Saturday, April 28, 2012

Coming Out of the Cave!

Over the last several weeks I've been in my cave heads down writing, attended the RT Convention in Chicago, and back to heads down writing.
It was my first experience at RT and I thoroughly enjoyed it. It's wonderful to immerse yourself with other authors that speak the same language. Who else understands what you mean when you say you talk to imaginary people and they answer you. Jimmy Stewart and his Harvey would fit right in. I reconnected with old friends, met many new ones, and had fan girl moments with some of my favorite authors.

With Scott and Brooks at RT
The RT Convention has a reader component that I found exciting. It was a wow moment when a group of readers at the Carina Press cocktail party rushed to meet me. Yes, my signature was the last one they needed for the drawing for the iPad but the excitement was still the same.

I've also walked out of the cave to join fellow authors on a live chat at Night Owl Reviews. I finally had the courage to request a review of Knight of Runes. My Dear Husband is my 'taster.' In historic times, tasters sampled the food before it was served to the king. My 'taster' samples the review and deems it OK for me to read. He was as excited as I was with this review. It scored 4.5/5.0. It's a Top Pick!

I've read two articles this week that I think you might find interesting. Both are from Writer's Digest.

One article is on How to Use Pinterest to Market Your Book. The article by Rob Eagar is very interesting. The statistics in the article are eye openers. I love pictures but when I read a book what I love more is envisioning things my way. But Mr. Eagar clearly states that Pinterest is the 3 largest social network behind Facebook and Twitter.

The other article is Amazon Let's Authors Spy on Reader. The author, Phil Sexton, sees some innovative promotional opportunities for authors.  One of which is looking at what someone highlighted in their Kindle when they read your book.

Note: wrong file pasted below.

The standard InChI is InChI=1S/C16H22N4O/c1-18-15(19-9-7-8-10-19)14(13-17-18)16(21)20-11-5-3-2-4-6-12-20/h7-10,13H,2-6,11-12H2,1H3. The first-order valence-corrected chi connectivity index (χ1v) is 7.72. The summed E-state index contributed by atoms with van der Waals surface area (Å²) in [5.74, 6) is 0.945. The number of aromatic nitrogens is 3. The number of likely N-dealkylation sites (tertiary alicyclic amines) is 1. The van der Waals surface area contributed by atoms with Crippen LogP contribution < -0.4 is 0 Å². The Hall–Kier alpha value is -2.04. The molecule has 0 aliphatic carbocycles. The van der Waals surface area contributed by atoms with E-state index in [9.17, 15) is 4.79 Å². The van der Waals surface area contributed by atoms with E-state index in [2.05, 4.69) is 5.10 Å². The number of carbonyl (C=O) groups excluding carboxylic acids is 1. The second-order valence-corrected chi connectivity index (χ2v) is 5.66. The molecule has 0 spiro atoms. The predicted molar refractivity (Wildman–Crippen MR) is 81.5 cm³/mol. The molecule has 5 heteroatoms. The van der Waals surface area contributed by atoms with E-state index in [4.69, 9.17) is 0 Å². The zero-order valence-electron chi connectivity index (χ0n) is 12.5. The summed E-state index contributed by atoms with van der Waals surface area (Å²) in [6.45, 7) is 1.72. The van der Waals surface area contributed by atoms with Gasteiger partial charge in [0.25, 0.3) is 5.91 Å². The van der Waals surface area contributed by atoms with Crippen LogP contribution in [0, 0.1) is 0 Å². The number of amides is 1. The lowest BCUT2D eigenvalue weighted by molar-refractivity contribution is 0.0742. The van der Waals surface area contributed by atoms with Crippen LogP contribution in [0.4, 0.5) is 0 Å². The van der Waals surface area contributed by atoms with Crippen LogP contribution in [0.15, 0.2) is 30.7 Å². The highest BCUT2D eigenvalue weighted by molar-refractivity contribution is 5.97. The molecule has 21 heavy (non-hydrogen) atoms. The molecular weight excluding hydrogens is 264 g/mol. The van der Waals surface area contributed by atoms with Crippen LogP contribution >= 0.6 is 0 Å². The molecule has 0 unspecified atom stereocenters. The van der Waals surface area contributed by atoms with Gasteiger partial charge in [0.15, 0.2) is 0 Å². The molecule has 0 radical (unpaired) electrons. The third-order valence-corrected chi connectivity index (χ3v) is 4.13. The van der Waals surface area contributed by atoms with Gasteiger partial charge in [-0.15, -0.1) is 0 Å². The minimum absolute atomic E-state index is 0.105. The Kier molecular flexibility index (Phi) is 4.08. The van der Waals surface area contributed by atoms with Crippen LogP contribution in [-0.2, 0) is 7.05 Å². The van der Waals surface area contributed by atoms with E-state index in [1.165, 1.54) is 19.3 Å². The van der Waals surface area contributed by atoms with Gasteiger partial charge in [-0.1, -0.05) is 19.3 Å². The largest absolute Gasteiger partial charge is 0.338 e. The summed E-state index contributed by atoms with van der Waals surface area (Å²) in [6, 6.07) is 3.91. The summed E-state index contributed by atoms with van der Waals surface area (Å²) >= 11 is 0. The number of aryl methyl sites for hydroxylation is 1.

Enjoy the articles. I hope you read the review. Have a great week. Now... back to the cave!

Sunday, April 1, 2012

Narrators and Fiction Writing

I’ve been heads down the last few weeks working on my new story. It’s 90% complete and as I read it, out loud, I’m proud to say I’ve incorporated many of the lessoned learned. I can actually hear the head hopping and find those split commas.
This read through, one of many, I concentrated on smoothing out the narration. As I went from scene to scene, I started to think about the importance of the narrator.  
Narration is needed to set the scene, explain the environment, the character’s appearance and action.  I read a blog this week about narrators by Denise Shekerjian. Denise’s blog, Soul of a Word, has a lot of great hints and helpful information for writers. This week’s offering: How to Write a Compelling Narrator
Denise offers five key items about creating compelling narrators:
  1. The narrator is as complicated as the characters.
  2. The narrator has his own attitude.
  3. The narrator must have a consistent voice.
  4. The narrator must elicit reader compassion.
  5. The reader must trust the narrator.
When I looked at these key items I began to see the narrator as a key character.
I did a bit more research and found another great site, Study Guides and Strategies.  The information on narrators here talked about the different POVs. They are the same as POV characters, first person, second person, third person and omniscient.
The Fiction Writer’s Mentor had an article about the unreliable narrator. Here the narrator, first person POV only please, is ‘allowed’ to misinform. Third person narrators are supposed to be absolutely factual. The unreliable narrator strategy has to be used judiciously. There are three types of unreliable narrators:
  1. Deliberately lying.
  2. She thinks she is telling the truth.
  3. The narrator genuinely thinks she is telling the truth but the reader knows she is wrong.

What type of narrator strategy do you use?